- Lü Bu, who in real life was a brilliant administrator as well a good shot with the bow, is treated as a Blood Knight who is only out for himself while he can't run an empire worth a damn. The reason why the story turns him into a dumb villain is because he was the antithesis of Confucian ethics, along with the unpleasant rumor that he had an affair with Dong Zhuo's maid. Even outside of his exaggerated status in Dynasty Warriors (don't pursue Lu Bu!), Lu Bu was even a demonic villain in the PS4 version of Knights of Valour.
- Minor warlord Zhang Lu. In the novel, he's greedy and craves power/territory as a means of playing up the righteousness of Shu and Ma Chao (who's a definite case of Historical Hero Upgrade). In Real Life, Zhang Lu was one of the more fair rulers of the time, building roads with free rest stops and food and using taxes collected to support the commoners instead of indulging himself. In fact, when he was forced to retreat during Cao Cao's invasion of his territory he explicitly left behind his wealth proclaiming that it belonged to the country and not him, an act which greatly impressed Cao Cao, causing him to let Zhang Lu peacefully surrender.
- Sima Yi was one of Cao Cao's trusted officers who was one of Wei's loyal officers but the novel depicted him as an Evil Chancellor who destroyed Wei from within. This gets played up in older titles of Dynasty Warriors before the 7th title.
- A lot in The Royal Diaries book series, which are fictional diaries about real princesses. An example is Mary I in Red Rose of the House of Tudor, who is portrayed as devious, cunning, and hateful towards her younger siblings. While her relationships with Elizabeth and Edward certainly cooled later in life, during their childhoods, the much-older Mary acted as a mother figure, and was on record as being hopelessly naïve and guileless. The enmity between her and Elizabeth didn't really kick into gear until after Mary became queen; it's not until she starts burning Protestants that she really deserves this.
- Yanagisawa Yoshiyasu in the Sano Ichiro series. He indeed ruined the currency system of the time, and instituted policies that did nothing to alleviate suffering under the shogun's rule, but nothing indicates he was as scheming, vicious and relentless as he is in the books. He was little more than a yes man to the shogun.
- The Secrets of the Immortal Nicholas Flamel has a sort of variant. The villains are historical figures (specifically, they're John Dee and Niccolò Machiavelli), but it's implied that the way they got immortality made them worse. Their actual historical lives are portrayed at some points, with great accuracy and not a lot of undue villainy.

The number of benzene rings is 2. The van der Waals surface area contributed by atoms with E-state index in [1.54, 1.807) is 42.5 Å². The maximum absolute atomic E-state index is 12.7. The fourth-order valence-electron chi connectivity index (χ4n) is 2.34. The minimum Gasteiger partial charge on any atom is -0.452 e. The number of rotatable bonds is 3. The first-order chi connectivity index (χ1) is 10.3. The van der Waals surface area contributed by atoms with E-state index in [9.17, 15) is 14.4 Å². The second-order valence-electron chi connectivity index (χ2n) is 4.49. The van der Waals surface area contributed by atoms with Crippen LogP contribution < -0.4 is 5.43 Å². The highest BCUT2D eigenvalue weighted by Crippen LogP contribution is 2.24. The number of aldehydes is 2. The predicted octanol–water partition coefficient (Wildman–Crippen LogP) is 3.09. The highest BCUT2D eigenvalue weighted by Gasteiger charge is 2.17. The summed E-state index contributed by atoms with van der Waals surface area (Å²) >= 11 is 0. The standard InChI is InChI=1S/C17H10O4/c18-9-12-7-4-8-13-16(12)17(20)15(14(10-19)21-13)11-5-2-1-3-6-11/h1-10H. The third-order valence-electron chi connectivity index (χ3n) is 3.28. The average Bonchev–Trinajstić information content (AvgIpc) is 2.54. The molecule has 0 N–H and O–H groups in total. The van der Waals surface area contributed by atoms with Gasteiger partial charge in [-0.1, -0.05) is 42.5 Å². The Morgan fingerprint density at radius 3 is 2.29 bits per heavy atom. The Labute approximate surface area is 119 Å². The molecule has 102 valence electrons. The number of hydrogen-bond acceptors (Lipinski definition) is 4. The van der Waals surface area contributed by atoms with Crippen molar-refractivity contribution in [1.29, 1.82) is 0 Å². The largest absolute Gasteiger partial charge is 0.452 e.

- A Study in Scarlet, the first Sherlock Holmes novel, includes a mild case with Brigham Young. He doesn't serve as an antagonist for Holmes, but he's portrayed as a crazed religious zealot with zero sympathy for anyone outside his devoted group of followers, and he turns out to be directly responsible for the events motivating the sympathetic vigilante who commits the murders.
- The SPQR Series by John Maddox Roberts, which is a series of murder mysteries set in the last years of the Roman republic, almost always has a historical figure as the murderer and frequently has the murder reveal an underlying scheme for world domination. Special recognition goes to the books' version of Julius Caesar, who as of the thirteenth book is just finishing up his elaborate plan to become God-King of Rome.
- Alexandre Dumas does this with a few characters in The Three Musketeers, but still keeps the characters three-dimensional:
- Cardinal Richelieu is something of an Anti-Villain and Well-Intentioned Extremist. Although he hires the main villain of the first book, Milady de Winter, uses underhanded methods, and stands in opposition to the heroes, Dumas takes some time out to note that he's still a loyal and skilled servant of France (and very grateful to D'Artagnan for disposing of Milady when she went rogue.) His overt villainization is reserved for condensed and simplified adaptations—especially the movies. In reality, he's remembered as one of France's greatest statesmen. Dumas had to write another novel (The Red Sphinx) portraying Richelieu in a sympathetic light just to reassure people he really wasn't trying to demonize him.